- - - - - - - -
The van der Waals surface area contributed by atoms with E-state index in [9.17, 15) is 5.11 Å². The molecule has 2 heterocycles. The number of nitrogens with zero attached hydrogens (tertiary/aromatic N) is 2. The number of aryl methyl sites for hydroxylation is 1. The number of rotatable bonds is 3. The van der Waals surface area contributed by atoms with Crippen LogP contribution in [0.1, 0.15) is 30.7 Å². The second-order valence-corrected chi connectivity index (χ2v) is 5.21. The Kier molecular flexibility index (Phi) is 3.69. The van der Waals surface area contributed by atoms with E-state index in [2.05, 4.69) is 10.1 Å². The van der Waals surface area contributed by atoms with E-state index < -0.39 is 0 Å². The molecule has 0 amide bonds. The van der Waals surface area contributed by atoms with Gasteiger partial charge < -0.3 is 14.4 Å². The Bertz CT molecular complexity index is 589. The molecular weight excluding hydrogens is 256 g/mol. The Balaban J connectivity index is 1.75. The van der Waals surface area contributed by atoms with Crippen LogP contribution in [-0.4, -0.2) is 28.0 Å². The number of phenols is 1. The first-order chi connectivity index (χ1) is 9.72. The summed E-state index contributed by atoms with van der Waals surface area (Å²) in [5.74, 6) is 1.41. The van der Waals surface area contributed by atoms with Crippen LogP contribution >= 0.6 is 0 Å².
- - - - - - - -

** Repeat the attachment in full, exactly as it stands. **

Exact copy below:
The van der Waals surface area contributed by atoms with E-state index in [9.17, 15) is 5.11 Å². The molecule has 2 heterocycles. The number of nitrogens with zero attached hydrogens (tertiary/aromatic N) is 2. The number of aryl methyl sites for hydroxylation is 1. The number of rotatable bonds is 3. The van der Waals surface area contributed by atoms with Crippen LogP contribution in [0.1, 0.15) is 30.7 Å². The second-order valence-corrected chi connectivity index (χ2v) is 5.21. The Kier molecular flexibility index (Phi) is 3.69. The van der Waals surface area contributed by atoms with E-state index in [2.05, 4.69) is 10.1 Å². The van der Waals surface area contributed by atoms with E-state index < -0.39 is 0 Å². The molecule has 0 amide bonds. The van der Waals surface area contributed by atoms with Gasteiger partial charge < -0.3 is 14.4 Å². The Bertz CT molecular complexity index is 589. The molecular weight excluding hydrogens is 256 g/mol. The Balaban J connectivity index is 1.75. The van der Waals surface area contributed by atoms with Crippen LogP contribution in [-0.4, -0.2) is 28.0 Å². The number of phenols is 1. The first-order chi connectivity index (χ1) is 9.72. The summed E-state index contributed by atoms with van der Waals surface area (Å²) in [5.74, 6) is 1.41. The van der Waals surface area contributed by atoms with Crippen LogP contribution >= 0.6 is 0 Å².